Wearing Different Hats

This past Friday, I received an invitation to a costume party and, ever since, I’ve been obsessed with finding the perfect outfit.

Honestly, I jump at any chance to dress up. Costume parties give me the chance to try on an entirely different persona, and there’s something fun and exhilarating about that.

Funny that when it comes to my at-home business, I don’t feel quite the same way.

We’ve talked before about the business skills we might not necessarily have when we first start up our own businesses, and about the steps we might need to take in order to gain those skills. I’d like to reiterate here: Being in business for yourself requires the wearing of many hats, and most of them are not nearly as fun as that top hat I bought this past weekend.

Which personae do you need to master?

The Boss-Man: This is, I’m assuming, the reason you went freelance in the first place. You’d much rather answer to yourself than anyone else. As attractive as this is, it’s a difficult role to master. Some people who try freelancing struggle with self-discipline, finding themselves easily distracted by errands, reality TV, um…the cats…These are the people who actually benefited by being overseen by some corporate overlord, forced to stick to a restrictive schedule. Others are their toughest taskmasters, giving themselves even less slack than past employers. Where do you lie on the spectrum, and how do you get closer to reaching that middle ground?

Human Resources: You may never need to worry about the hiring and firing or the training of new employees but, if you do, it would help to polish up those interviewing and management skills. Even if your staff never grows above one, however, you’re going to need to be able to give yourself all the benefits that HR handled in the past.

Accounting: For the longest time, I could barely even handle my personal finances. And now I’m expected to set my own rates, invoice people, keep on top of late payments and, at the end of it all, have enough left over to pay myself!? Ha! When it comes to setting up a budget and setting my rates, I’m still a definite work in progress. At least there are invoicing apps and time trackers to help out with everything else.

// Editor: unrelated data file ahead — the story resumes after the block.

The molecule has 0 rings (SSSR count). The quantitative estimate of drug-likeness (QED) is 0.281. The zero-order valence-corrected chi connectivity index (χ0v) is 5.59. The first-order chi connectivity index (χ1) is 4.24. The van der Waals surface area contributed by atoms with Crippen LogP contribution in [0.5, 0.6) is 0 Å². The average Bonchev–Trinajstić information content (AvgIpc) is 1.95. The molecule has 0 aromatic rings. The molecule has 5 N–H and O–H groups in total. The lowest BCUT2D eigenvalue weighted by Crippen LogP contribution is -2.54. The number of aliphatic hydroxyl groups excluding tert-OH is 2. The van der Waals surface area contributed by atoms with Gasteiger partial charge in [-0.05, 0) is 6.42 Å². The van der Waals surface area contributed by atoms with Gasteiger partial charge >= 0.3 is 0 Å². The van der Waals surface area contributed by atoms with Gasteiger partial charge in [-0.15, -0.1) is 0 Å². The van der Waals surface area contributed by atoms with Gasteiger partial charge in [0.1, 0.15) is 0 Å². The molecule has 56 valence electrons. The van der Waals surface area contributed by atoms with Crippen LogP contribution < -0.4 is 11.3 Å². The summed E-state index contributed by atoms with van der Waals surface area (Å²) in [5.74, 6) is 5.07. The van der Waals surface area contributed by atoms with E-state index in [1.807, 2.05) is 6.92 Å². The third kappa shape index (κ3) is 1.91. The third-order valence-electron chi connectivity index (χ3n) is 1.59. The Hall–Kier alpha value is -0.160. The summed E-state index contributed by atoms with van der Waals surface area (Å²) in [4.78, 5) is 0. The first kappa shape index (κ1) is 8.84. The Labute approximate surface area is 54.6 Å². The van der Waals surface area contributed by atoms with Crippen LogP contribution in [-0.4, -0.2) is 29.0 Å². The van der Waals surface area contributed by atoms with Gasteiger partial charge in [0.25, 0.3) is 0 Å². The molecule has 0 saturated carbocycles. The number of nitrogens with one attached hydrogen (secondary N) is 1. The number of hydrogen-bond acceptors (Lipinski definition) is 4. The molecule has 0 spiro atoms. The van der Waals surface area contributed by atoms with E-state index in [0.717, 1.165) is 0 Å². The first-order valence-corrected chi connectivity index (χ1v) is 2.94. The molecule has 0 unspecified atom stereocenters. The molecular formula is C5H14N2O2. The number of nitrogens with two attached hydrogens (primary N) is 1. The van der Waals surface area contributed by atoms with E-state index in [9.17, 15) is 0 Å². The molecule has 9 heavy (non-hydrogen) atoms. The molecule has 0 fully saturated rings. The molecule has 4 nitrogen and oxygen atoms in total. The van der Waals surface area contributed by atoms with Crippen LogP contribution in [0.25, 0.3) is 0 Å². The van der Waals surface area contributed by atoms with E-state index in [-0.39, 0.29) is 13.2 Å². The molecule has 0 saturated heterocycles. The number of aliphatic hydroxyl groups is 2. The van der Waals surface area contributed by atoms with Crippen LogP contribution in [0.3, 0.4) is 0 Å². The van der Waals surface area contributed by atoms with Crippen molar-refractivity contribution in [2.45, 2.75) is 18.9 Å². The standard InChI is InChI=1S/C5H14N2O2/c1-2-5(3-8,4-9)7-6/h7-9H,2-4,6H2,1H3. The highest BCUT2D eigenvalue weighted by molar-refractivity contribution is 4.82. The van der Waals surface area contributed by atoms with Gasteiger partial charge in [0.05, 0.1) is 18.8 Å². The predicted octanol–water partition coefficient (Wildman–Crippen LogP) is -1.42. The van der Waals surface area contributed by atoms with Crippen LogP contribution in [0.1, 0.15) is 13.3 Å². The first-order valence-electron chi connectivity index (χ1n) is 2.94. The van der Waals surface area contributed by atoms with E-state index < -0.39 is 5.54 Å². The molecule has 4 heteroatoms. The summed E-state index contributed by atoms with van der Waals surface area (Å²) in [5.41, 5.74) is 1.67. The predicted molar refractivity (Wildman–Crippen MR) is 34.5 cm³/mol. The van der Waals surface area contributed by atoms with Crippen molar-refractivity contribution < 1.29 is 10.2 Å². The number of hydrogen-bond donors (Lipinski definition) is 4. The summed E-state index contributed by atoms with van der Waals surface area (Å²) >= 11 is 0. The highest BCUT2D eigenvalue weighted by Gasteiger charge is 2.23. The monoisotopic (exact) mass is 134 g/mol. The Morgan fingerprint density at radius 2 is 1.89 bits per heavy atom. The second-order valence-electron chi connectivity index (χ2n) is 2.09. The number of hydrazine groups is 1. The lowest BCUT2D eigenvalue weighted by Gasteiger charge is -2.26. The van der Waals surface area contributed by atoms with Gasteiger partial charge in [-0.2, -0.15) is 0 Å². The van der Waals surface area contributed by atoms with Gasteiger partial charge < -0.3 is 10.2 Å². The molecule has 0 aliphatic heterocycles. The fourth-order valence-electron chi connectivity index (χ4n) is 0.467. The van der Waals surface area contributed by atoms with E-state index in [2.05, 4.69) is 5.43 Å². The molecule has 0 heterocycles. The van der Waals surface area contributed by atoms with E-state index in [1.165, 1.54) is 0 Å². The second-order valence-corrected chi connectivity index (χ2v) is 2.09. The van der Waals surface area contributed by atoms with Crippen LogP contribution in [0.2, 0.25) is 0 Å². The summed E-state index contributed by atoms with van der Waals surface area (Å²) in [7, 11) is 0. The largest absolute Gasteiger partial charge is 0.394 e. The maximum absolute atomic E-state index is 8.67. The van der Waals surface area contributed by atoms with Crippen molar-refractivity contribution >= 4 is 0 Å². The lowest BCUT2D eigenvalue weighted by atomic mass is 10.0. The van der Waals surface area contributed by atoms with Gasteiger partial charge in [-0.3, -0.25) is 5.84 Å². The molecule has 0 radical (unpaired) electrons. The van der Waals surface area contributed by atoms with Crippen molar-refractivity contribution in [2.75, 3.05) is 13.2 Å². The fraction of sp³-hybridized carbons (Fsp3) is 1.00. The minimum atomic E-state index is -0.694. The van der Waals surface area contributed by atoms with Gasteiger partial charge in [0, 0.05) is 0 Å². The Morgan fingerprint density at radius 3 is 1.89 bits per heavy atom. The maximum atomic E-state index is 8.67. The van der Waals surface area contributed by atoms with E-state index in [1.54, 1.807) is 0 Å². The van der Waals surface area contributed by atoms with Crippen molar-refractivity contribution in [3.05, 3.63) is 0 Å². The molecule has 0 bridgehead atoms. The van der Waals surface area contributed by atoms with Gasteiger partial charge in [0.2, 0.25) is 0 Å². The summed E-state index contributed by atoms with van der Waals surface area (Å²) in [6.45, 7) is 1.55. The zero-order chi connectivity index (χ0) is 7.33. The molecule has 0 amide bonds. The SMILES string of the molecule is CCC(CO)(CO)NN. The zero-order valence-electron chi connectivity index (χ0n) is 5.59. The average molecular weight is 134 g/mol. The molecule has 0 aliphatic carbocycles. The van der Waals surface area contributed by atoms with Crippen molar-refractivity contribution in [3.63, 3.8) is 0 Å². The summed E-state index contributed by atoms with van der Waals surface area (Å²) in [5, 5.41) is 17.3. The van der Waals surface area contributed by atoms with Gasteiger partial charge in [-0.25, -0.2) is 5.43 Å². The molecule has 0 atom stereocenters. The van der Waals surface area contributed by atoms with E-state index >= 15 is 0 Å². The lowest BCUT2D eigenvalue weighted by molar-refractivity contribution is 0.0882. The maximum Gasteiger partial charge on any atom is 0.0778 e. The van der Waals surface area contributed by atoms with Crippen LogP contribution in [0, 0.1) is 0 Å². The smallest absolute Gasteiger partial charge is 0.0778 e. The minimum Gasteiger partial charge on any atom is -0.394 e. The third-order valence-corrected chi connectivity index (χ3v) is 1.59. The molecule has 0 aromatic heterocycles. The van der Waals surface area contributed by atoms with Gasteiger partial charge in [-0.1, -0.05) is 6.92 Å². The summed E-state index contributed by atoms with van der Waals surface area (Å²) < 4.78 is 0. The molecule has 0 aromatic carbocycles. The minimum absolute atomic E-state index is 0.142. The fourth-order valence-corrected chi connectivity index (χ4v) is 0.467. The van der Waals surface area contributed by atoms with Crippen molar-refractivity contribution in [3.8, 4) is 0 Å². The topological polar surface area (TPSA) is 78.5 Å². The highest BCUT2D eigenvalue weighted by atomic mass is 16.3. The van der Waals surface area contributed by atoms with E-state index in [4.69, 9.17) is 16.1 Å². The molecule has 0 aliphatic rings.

Marketing/Publicity/Advertising: Thank god I have some marketing experience from my days in book publishing. Still, selling someone else’s product is still easier for me than selling myself. You need to get on top of this aspect of your business right away, or else you won’t be bringing any in. Do some research on web marketing, social networking, space advertising, and more. A multi-pronged attack will help you reach more people. Unfortunately, you will always have to work at marketing yourself in order to bring in new clients and retain recurring ones. If you become complacent, it’s easy for things to dry up before you even realize what’s happening.

Design: This ties in to marketing in a way. As you’re creating a brand, image can mean anything. You can always hire web designers, artists, etc., but it could be fun (and easier on your wallet) to learn to handle such things yourself.

Admin: There are so many tiny, nitpicky things you need to handle yourself as a freelancer…things that seem to continuously take you away from your “real” work. Frustrating, right? Unfortunately, as long as you’re alone, you’ll need to handle the phone calls, the mailing out of papers and packages, the filing, and anything else an admin assistant would typically handle.

I could probably go on (and on). What am I missing, guys?

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